Pessimist and existential, Stroheim’s fractured reflection of the world lying around him is carved by crude flashes of originality that equip it with an invulnerable strength. Its realistic exposition, as intended by the shot locations and directing style, imparts a dense tangible body to the story’s idealistic locus. In its timeless and honest melancholy, this is one of the best silent films ever made.
2. The Birth of a Nation (1915)
In strict terms of filmmaking, D.W. Griffith’s controversial picture “The Birth of a Nation” is nothing less than a cinematic cornerstone‒ nothing less than a start line of the art of cinema as we nowadays experience it. Focusing on the Great War as it affected the New World, Griffith would create a visually breathtaking film that still comprises his greatest achievement and his aching shame.
The picture’s plot is well-known: The Stonemans from the North and the Camerons from the South used to be friends during peaceful times until the outburst of World War I in America finds them in opposing armies. As the war’s rearrangements include the dominion of African-Americans in the South, one of the Camerons’ gets involved in the “white supremacist hate group” of Ku Klux Klan.
No doubt, the tribal approach of Griffith here used to be controversial back then and unacceptable in our times. Keeping this fact aside, “The Birth of a Nation” sustains an insuperable glory so in relation to its narrative innovation, as in relation to its stunning visual complexity. Studied over and over again, this eternal masterpiece of visual arts will never stop being a shiny gem in every film lover’s treasury.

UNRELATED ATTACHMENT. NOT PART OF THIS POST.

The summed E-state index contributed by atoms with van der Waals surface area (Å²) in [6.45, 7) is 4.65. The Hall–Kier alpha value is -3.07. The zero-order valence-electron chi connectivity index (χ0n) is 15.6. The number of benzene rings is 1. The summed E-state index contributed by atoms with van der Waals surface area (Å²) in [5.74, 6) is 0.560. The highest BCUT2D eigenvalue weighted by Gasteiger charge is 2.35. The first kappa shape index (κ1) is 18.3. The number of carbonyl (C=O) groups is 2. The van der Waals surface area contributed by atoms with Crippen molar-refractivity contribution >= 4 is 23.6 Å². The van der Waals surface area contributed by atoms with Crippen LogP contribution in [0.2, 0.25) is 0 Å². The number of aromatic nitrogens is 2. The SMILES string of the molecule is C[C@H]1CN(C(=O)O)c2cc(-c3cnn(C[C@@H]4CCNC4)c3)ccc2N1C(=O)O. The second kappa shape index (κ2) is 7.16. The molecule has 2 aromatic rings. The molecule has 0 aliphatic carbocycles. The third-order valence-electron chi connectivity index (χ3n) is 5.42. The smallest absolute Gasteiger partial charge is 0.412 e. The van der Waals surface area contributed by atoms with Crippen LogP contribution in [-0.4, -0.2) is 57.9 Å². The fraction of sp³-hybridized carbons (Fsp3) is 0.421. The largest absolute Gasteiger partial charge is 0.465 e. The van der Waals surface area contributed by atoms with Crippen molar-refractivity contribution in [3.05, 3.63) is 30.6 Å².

1. Metropolis (1927)
So it is, we began this list with Fritz Lang and we could never close its circle with something else than Lang’s greatest masterpiece: “Metropolis.” Perhaps if one was asked to choose the most timeless piece of the seventh art, the most pioneering and classic at the same time, this is it. This film can’t be watched in a loose state of mind and body‒ you’ll definitely hold your breath as if an invisible butterfly wouldn’t stir.
Based on the intertemporal chasm between the great masses of the working class and the few ones that comprise the ruling class, this 1927 sci-fi visual miracle portrays a utopian over-technologized environment that appears futuristic even in our times. Obviously presaging the thematic motif of numerous subsequent sci-fi works, “Metropolis” reflects the need of humans to dominate over independent technology that sprang from their own intelligence.
Lang, quite earlier than the genre’s flourishing, suggested that power remains to power, as the scientific/technological progress follows a stable social distribution of the production means. Such an imbalance heightens the social divide, and by extent, the need for change. In the world of “Metropolis,” humans are used by the machine’s monster‒ not the opposite. Before dealing with this fact in real life, to some degree, Lang was the first filmmaker to warn us.
Among “Blade Runner” and “2001: A Space Odyssey,” this quite old yet ageless piece of art exhibits the most profound, existential, humanitarian and pensive ideas compared to any other science fiction movie as yet. On its inconceivably contemporary synthesis, it will never stop inflaming awe as regards the endless abilities of philosophy, art and science all the same.